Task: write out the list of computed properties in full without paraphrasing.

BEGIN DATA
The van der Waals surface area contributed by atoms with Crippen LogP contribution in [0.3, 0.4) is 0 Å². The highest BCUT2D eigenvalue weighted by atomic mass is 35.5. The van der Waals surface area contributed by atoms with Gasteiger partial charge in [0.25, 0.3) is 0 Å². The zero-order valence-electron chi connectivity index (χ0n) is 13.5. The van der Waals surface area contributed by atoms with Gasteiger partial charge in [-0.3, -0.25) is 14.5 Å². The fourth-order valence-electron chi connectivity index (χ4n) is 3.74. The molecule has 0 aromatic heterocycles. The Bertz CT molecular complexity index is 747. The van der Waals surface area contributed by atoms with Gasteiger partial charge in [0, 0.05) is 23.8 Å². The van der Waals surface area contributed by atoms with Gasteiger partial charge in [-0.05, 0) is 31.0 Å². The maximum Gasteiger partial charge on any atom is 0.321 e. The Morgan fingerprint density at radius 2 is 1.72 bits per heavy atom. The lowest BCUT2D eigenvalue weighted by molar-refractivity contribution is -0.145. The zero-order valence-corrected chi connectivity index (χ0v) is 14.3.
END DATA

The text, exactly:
The van der Waals surface area contributed by atoms with Crippen LogP contribution in [0.3, 0.4) is 0 Å². The highest BCUT2D eigenvalue weighted by atomic mass is 35.5. The van der Waals surface area contributed by atoms with Gasteiger partial charge in [0.25, 0.3) is 0 Å². The zero-order valence-electron chi connectivity index (χ0n) is 13.5. The van der Waals surface area contributed by atoms with Gasteiger partial charge in [-0.3, -0.25) is 14.5 Å². The fourth-order valence-electron chi connectivity index (χ4n) is 3.74. The molecule has 0 aromatic heterocycles. The Bertz CT molecular complexity index is 747. The van der Waals surface area contributed by atoms with Gasteiger partial charge in [0, 0.05) is 23.8 Å². The van der Waals surface area contributed by atoms with Gasteiger partial charge in [-0.05, 0) is 31.0 Å². The maximum Gasteiger partial charge on any atom is 0.321 e. The Morgan fingerprint density at radius 2 is 1.72 bits per heavy atom. The lowest BCUT2D eigenvalue weighted by molar-refractivity contribution is -0.145. The zero-order valence-corrected chi connectivity index (χ0v) is 14.3.